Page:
NASA scientists announced on Wednesday that four new Earth-sized exoplants have been discovered. The planets are orbiting a star approximately 40 light-years away, and three of them may contain water and be able to sustain life.
These four exoplanets join three others circling TRAPPIST-1, a red dwarf star, that were discovered by the same team early in 2016. All four of the new discoveries are roughly the size of Earth, and all receive an amount of sunlight that might make for livable temperatures, depending on their atmospheres.
“This is an amazing planetary system, not only because we have found so many planets, but because they are all surprisingly similar in size to Earth,” said Michaël Gillon, astronomer from the University of Liège in Belgium and lead author of the paper about the discovery published in the journal Nature.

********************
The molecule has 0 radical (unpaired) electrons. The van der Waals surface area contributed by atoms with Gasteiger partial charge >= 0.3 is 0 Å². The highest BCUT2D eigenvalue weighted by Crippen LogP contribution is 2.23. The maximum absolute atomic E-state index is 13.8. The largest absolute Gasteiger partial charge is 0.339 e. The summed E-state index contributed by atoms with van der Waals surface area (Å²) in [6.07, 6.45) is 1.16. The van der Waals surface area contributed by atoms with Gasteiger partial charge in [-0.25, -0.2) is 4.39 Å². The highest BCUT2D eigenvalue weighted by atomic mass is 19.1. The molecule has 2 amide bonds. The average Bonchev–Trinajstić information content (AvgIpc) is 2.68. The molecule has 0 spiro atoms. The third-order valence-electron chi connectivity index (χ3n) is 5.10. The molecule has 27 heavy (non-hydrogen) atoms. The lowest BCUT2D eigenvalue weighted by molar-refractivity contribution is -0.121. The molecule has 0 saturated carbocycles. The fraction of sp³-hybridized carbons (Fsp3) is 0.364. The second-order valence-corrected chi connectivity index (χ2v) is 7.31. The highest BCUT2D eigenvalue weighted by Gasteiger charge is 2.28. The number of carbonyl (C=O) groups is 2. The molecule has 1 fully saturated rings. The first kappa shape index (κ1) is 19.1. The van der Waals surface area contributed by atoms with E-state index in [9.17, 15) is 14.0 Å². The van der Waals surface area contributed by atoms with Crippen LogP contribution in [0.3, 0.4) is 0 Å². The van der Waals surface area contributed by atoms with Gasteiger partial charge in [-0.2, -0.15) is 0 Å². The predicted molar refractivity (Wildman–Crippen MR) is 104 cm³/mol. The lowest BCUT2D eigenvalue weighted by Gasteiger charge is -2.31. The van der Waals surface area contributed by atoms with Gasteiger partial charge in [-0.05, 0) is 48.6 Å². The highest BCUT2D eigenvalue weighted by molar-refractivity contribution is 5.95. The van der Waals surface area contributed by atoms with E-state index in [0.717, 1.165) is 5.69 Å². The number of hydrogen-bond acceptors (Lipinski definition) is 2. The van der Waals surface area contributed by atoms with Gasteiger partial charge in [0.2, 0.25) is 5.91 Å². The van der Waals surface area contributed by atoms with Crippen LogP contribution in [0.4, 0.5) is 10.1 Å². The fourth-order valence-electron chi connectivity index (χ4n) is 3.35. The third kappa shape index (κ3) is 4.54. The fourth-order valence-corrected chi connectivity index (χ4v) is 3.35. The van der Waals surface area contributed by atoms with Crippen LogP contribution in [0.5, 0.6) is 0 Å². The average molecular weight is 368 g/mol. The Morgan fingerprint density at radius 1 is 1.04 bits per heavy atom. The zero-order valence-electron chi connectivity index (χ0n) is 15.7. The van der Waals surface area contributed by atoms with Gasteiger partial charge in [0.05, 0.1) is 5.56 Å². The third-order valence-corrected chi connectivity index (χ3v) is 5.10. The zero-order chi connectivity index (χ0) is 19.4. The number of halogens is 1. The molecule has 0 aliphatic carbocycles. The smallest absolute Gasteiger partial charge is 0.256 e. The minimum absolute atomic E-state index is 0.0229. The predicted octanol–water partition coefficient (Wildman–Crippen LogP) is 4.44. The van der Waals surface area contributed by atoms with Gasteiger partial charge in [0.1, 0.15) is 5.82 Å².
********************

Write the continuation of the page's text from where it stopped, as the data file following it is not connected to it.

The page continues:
— NASA (@NASA) February 22, 2017
“The seven wonders of TRAPPIST-1 are the first Earth-size planets that have been found orbiting this kind of star,” said Michael Gillon, the principal investigator on the project from University of Liege, Belgium. “It is also the best target yet for studying the atmospheres of potentially habitable, Earth-size worlds.”
The seven planets orbit TRAPPIST-1 very tightly.
“A year on any of these worlds would be less than three weeks, and in the case of the innermost planet, only 36 hours,” Shostak says. “You’d have a hard time keeping up with birthdays.”
Watch NASA’s full press conference about the discovery below.